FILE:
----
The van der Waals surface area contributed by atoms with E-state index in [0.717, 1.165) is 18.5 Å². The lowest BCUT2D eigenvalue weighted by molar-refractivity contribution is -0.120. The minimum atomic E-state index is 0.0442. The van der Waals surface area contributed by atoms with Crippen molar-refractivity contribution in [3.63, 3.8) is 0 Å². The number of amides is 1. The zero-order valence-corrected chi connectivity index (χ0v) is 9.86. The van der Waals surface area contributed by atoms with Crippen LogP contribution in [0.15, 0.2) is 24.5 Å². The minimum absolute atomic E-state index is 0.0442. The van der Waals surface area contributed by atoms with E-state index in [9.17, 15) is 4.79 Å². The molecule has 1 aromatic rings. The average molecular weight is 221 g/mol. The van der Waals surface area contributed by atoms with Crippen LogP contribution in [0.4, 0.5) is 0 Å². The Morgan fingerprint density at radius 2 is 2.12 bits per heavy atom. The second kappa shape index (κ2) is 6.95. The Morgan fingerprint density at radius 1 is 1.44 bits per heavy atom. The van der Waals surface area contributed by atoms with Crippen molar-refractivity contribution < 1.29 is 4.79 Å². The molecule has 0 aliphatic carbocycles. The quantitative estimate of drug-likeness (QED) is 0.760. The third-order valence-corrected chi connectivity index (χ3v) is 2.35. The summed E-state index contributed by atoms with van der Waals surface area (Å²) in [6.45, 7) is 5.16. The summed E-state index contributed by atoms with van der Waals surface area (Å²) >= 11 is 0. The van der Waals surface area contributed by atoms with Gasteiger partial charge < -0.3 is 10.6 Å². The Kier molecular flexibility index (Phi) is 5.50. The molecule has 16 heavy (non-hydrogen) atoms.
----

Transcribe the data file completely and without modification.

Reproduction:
The van der Waals surface area contributed by atoms with E-state index in [0.717, 1.165) is 18.5 Å². The lowest BCUT2D eigenvalue weighted by molar-refractivity contribution is -0.120. The minimum atomic E-state index is 0.0442. The van der Waals surface area contributed by atoms with Crippen molar-refractivity contribution in [3.63, 3.8) is 0 Å². The number of amides is 1. The zero-order valence-corrected chi connectivity index (χ0v) is 9.86. The van der Waals surface area contributed by atoms with Crippen LogP contribution in [0.15, 0.2) is 24.5 Å². The minimum absolute atomic E-state index is 0.0442. The van der Waals surface area contributed by atoms with E-state index in [9.17, 15) is 4.79 Å². The molecule has 1 aromatic rings. The average molecular weight is 221 g/mol. The van der Waals surface area contributed by atoms with Crippen LogP contribution in [0.4, 0.5) is 0 Å². The Morgan fingerprint density at radius 2 is 2.12 bits per heavy atom. The second kappa shape index (κ2) is 6.95. The Morgan fingerprint density at radius 1 is 1.44 bits per heavy atom. The van der Waals surface area contributed by atoms with Crippen molar-refractivity contribution < 1.29 is 4.79 Å². The molecule has 0 aliphatic carbocycles. The quantitative estimate of drug-likeness (QED) is 0.760. The third-order valence-corrected chi connectivity index (χ3v) is 2.35. The summed E-state index contributed by atoms with van der Waals surface area (Å²) in [6.45, 7) is 5.16. The summed E-state index contributed by atoms with van der Waals surface area (Å²) >= 11 is 0. The van der Waals surface area contributed by atoms with Gasteiger partial charge < -0.3 is 10.6 Å². The Kier molecular flexibility index (Phi) is 5.50. The molecule has 16 heavy (non-hydrogen) atoms.